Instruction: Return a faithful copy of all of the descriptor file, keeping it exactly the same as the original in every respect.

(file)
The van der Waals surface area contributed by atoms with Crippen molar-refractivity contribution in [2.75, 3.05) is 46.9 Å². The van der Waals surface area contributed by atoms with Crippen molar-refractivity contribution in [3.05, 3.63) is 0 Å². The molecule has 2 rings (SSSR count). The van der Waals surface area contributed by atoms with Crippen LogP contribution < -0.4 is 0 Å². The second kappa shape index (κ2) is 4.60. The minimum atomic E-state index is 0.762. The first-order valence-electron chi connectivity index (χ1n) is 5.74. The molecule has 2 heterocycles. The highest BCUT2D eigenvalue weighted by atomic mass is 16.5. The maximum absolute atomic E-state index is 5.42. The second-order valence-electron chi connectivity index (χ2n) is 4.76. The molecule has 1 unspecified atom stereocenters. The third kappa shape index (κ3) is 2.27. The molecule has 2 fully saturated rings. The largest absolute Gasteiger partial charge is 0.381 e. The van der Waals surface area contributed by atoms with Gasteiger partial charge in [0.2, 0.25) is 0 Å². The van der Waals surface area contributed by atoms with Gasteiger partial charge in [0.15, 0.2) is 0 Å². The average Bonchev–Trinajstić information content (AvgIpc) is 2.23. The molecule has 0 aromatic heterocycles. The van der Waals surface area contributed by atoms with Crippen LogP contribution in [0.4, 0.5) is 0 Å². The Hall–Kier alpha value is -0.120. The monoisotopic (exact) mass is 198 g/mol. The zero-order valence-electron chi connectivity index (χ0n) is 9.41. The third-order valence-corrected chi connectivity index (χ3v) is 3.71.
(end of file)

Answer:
The van der Waals surface area contributed by atoms with Crippen molar-refractivity contribution in [2.75, 3.05) is 46.9 Å². The van der Waals surface area contributed by atoms with Crippen molar-refractivity contribution in [3.05, 3.63) is 0 Å². The molecule has 2 rings (SSSR count). The van der Waals surface area contributed by atoms with Crippen LogP contribution < -0.4 is 0 Å². The second kappa shape index (κ2) is 4.60. The minimum atomic E-state index is 0.762. The first-order valence-electron chi connectivity index (χ1n) is 5.74. The molecule has 2 heterocycles. The highest BCUT2D eigenvalue weighted by atomic mass is 16.5. The maximum absolute atomic E-state index is 5.42. The second-order valence-electron chi connectivity index (χ2n) is 4.76. The molecule has 1 unspecified atom stereocenters. The third kappa shape index (κ3) is 2.27. The molecule has 2 fully saturated rings. The largest absolute Gasteiger partial charge is 0.381 e. The van der Waals surface area contributed by atoms with Gasteiger partial charge in [0.2, 0.25) is 0 Å². The van der Waals surface area contributed by atoms with Gasteiger partial charge in [0.15, 0.2) is 0 Å². The average Bonchev–Trinajstić information content (AvgIpc) is 2.23. The molecule has 0 aromatic heterocycles. The van der Waals surface area contributed by atoms with Crippen LogP contribution in [0.4, 0.5) is 0 Å². The Hall–Kier alpha value is -0.120. The monoisotopic (exact) mass is 198 g/mol. The zero-order valence-electron chi connectivity index (χ0n) is 9.41. The third-order valence-corrected chi connectivity index (χ3v) is 3.71.